It may not be the best-funded teams that use the double diffuser to best effect; without testing, much depends on luck as well as computer simulations and wind tunnels. What will matter most is speed of development and McLaren and Renault seem to have that well in hand. Ferrari too are expecting to have important developments by Barcelona, others in time for the Monaco GP.

It has potential to be a fascinating season, with designers racing in their offices while the drivers fight it out on the track. This is what F1 is really all about, competition to the utmost throughout the season. Who needs a spec series?


"Only the court and the stewards can rule on the legality of tweaks to the cars and the FIA's opinion is just that - an opinion. Asking the FIA about something you want to design into your car is therefore a bit like asking a lawyer for guidance; he can give you an idea of the likelihood of winning your case but there are no guarantees."

Apparently the regulations state otherwise. Renault sited their mass damper ruling , and it makes for an interesting contradiction in the rulings. The current ICA publication, no. 26 (Second Plea), states:

"In this regard, Renault adds that notwithstanding the wording in Art. 2.4 TR that clarification “may be sought” from the FIA, in reality, it is a requirement under Art. 2.4 TR that clarification is sought from the FIA when it comes to
new designs or systems that may be illegal. In support of this, Renault refers to a decision of this Court of 22 August 2006 regarding the legality of Renault’s Tuned Mass Damper, in which the Court agreed with a statement by Mr. Whiting that Renault should have made a request for clarification under Art. 2.4. TR and held that:

"[…] it is however necessary, for any future developments that might apply to similar devices, to refer to Article 2.4 of the Technical Regulations which allows competitors to justify the innovations"

I realize the quotations here are dizzying but Renault does have a point, and I think the ICA gives little guidance to the teams' future actions (therefore no clarification) by arguing that the Tuned Mass Damper had not been seen before but diffusers have. As you pointed out, Teams may ask the FIA for their opinion, but it won't be binding. Or they may proceed without an FIA nod, and be dinged for not seeking FIA approval. This means these issues will only ever be clarified in the ICA.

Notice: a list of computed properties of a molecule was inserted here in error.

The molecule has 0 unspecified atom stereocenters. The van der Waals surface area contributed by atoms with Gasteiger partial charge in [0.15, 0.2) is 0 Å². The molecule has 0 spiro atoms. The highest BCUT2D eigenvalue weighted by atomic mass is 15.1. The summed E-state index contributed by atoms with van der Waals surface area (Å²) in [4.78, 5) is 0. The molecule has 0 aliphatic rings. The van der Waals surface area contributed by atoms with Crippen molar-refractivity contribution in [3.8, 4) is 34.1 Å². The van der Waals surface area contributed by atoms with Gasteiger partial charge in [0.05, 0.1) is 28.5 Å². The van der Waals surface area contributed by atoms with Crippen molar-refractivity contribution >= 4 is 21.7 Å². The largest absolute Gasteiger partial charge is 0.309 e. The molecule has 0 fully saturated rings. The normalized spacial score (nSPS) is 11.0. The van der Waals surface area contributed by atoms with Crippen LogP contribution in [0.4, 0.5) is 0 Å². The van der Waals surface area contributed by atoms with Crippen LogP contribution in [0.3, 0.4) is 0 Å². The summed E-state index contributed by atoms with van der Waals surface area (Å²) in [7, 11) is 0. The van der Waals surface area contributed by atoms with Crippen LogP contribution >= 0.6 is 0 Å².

You are right in recognizing that the current system needs a way to convene the ICA during the off season. The only other solution would be to redesign the entire system of rule clarification and/or stewarding.

Date Added: 21/04/2009

I have to say that this ruling worries me a little. Teams will never know if their car is legal until it has been contested by either the stewards or another team at which point it will be too late to do anything (especially with the budget caps). The FIA should be able to say if a car is legal well before the season starts if asked by any of the teams. There should be a fast track to getting clarification on rules so that teams can get a response before the racing even begins. It also shows that the rules should be simpler and less obtrusive so that there is scope to be inventive without even nearing illegality. The comparison with democratic society is an interesting one as in a democratic society laws are created intentionally to be relatively grey in order to ensure that they are effectively moulded by the society in general as society is an inherently complex beast and one rule can not suit all cases. However sporting rules need to be as simple and as black and white as possible in order that the competitors and fans are both aware of what is happening. I know that Motor racing is always going to have more complicated rules that tennis for instance as it is naturally a complex sport in terms of technology and safety but I think ultimately the governing body should be able to give definitive decisions. You do not get referees telling fifa how to interpret their rules!

It also brings into question the point of Whiting clarifying rules with drivers before the race as it is clearly stated that his advice is practically worthelss. Who do the teams now approach to clarify things before and during a race?

Date Added: 22/04/2009